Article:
With the release of Forever, Josh Fleming has now led the Vandoliers for four years, spanning three full-length albums of country punk raucousness. The twangy, genre-bending group has become one of the best countrified outfits in town, which is a considerable feat, given that before he created the Vandoliers, Fleming was the leader of punk trio The Phuss, an act that had made considerable positive noise on its own in the years leading up to Fleming’s roots transformation.
“It was sort of a random thing for me to start writing these kinds of songs,” Fleming says over the phone. “But I’m really glad I started when I did, because look how well so many country bands from our area are doing right now. It’s like ’90s Deep Ellum good. You got the Texas Gentlemen, us, Joshua Ray Walker and even Charley Crockett all doing great things. We’re all from the same streets.”
As is the case with much of the six-member group, Fleming’s non-country background has helped give a fresh, decidedly nontraditional spin to the country sounds he says he’s been influenced by his entire life.
“I’m being honest about where I come from, and that’s the trick,” he says. “In Texas, you’re surrounded by country music of all kinds in every bar, restaurant, grocery store, CVS and gas station. Even though we’ve all loved different types of music over the years, we’ve all been engulfed by country music, and I found myself relating more and more to so much of what I was hearing, which gave me an appreciation for country music.”
Although he cites greats like Guy Clark, Townes Van Zandt and even Marty Stuart as his gateways into country music, Fleming and crew haven’t wasted any time making a brand of music that likely isn’t going to be made by anyone else. For one thing, Fleming’s raspy growl is an effective tool that ensures a significant amount of distinctiveness, to go along with other key signifying elements.
“Dallas is such a melting pot for music,” he says. “Charley Crockett plays country music and has a trumpet player, and we play country music and have a trumpet player, but it all sounds completely different from one another, which is really cool.”
By staying busy with both a heavy touring schedule and releasing music, the Vandoliers have been making quick work of becoming a cohesive crew. Their two previous records, 2015’s Ameri-Kinda and 2017’s The Native both offered catchy, energetic barroom singalong tunes, but Fleming feels Forever brings something new to the dance.
“We’ve really found our sound, and that’s the coolest thing ever,” he says. “I don’t feel like we’re trying to catch up to anyone. We made this record by simply being a band in a room together. There aren’t any hand claps or ‘ooh and aah’ sounds or extra ear candy. It’s just us doing what we do.”
What the Vandoliers do is produce a varied mix of country, rock and even Tejano that isn’t out of place being compared with iconic super group Texas Tornadoes. Tracks such as “Miles and Miles” and “Sixteen Years” show off the expertly placed touches of trumpet and fiddle effortlessly folded into rollicking punk landscapes. But the writing on the new album is also as strong as it’s ever been for the group. Fleming wrote or co-wrote each of the album’s 10 tracks, which included some help from another fellow noted for his impeccable ability to roll poetry into a barn-burning cowpunk package, Rhett Miller of the Old 97’s.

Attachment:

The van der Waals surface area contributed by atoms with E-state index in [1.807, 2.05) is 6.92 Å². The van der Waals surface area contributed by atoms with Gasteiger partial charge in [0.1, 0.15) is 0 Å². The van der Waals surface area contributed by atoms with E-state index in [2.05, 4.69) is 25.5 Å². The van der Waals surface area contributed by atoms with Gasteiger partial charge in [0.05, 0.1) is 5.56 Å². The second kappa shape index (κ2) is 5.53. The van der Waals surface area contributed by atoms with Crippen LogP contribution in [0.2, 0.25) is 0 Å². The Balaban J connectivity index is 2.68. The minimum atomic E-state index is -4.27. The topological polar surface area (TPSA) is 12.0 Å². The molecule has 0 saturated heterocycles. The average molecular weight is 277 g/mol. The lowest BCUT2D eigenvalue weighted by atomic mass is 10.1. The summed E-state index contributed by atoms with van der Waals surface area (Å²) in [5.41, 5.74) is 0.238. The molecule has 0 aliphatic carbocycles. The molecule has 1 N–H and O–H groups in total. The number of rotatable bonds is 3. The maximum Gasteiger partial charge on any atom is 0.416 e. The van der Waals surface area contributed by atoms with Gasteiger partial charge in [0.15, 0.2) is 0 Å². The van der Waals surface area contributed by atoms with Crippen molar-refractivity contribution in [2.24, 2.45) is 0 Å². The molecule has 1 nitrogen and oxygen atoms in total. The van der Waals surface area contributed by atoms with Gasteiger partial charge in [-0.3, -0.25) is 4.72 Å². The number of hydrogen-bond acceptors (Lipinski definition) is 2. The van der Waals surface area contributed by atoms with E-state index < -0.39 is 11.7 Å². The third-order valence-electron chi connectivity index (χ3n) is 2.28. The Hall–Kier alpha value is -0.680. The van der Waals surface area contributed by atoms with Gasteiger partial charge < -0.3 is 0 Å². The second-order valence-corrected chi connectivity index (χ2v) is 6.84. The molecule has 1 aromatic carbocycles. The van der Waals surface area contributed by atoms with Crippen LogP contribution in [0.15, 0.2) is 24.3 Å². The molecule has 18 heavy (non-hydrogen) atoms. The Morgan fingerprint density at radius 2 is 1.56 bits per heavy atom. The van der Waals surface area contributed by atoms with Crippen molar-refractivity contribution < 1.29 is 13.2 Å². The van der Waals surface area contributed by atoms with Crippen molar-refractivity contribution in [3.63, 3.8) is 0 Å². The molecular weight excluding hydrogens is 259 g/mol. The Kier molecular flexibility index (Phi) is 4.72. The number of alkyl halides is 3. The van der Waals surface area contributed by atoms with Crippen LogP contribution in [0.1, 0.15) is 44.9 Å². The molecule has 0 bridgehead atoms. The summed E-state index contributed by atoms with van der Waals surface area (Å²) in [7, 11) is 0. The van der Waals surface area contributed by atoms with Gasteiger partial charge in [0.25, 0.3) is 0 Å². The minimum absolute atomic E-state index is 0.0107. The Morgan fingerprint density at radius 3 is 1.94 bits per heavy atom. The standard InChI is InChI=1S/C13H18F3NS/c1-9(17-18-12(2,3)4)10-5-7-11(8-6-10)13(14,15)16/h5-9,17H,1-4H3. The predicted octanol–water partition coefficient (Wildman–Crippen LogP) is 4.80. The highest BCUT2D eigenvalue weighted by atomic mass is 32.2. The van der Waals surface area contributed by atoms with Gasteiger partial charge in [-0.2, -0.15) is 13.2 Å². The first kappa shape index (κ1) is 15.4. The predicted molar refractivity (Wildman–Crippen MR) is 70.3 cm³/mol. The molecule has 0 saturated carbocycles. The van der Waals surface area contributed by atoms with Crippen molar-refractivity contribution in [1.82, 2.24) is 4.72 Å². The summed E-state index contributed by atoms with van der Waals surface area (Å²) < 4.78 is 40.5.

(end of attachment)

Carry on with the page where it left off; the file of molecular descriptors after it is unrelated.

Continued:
Although Miller assisted Fleming in understanding songwriting as an art form through an array of notes, texts and calls, the friends officially teamed together to write one of the best tracks from the record, “Fallen Again.” Digging into Fleming’s self-described “situational depression,” the song plunges deep into despair with lyrics like “Barely holding on to the end of my rope / Here I am, caught on the edge.” But as Fleming points out, “There is hope in the song,” because in the chorus, he’s seeking help, singing “Can you spare some water, brother, I am dry / Can you give me a hand, I’ve fallen again.” The song’s greatest achievement is in how such a downer of a topic can be placed against an anthemic, swelling and sweeping backdrop, turning it into a majestic fist-pumper.
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Fleming admits a bout of “situational depression” led to him writing this song, which became a way to climb out of a hole he’d sunken into.
“When I wrote that song, I hadn’t been talking about my situational depression a lot,” he says. “So writing the song was an outlet. And it’s not that I can’t get out of it when I feel like I’ve been thrown into a tunnel. Thank God, I have my wife, but there are times where crippling self-doubt will keep me in bed for a few weeks. In those times, I know there’s no reason for me to be afraid, and I know I’m thankful for what I have, but for some reason, there’s a piece of my soul, heart and brain that just turns on me and buries me.”
After only four years of traveling this specific sonic path, there’s plenty to be excited about for Fleming and his band’s future. The name of the album, Forever, merely hints at the group’s dedication to the cause. Early on, each member had their loyalty permanently inked for all to see, with “VFFV” standing for “Vandoliers Forever, Forever Vandoliers.” Regardless of where this new record takes them, they’ll each have a lasting reminder of some great music made once upon a time.
“I’ll never regret getting my Vandoliers tattoos,” Fleming says with a slight chuckle. “Because I’m not the only dumbass who did it, and it’s been a great team-building thing. I want us to be more of a team or a gang than a family, because too many families fight and we’ve chosen to be a band, and nothing says forever like a tattoo.”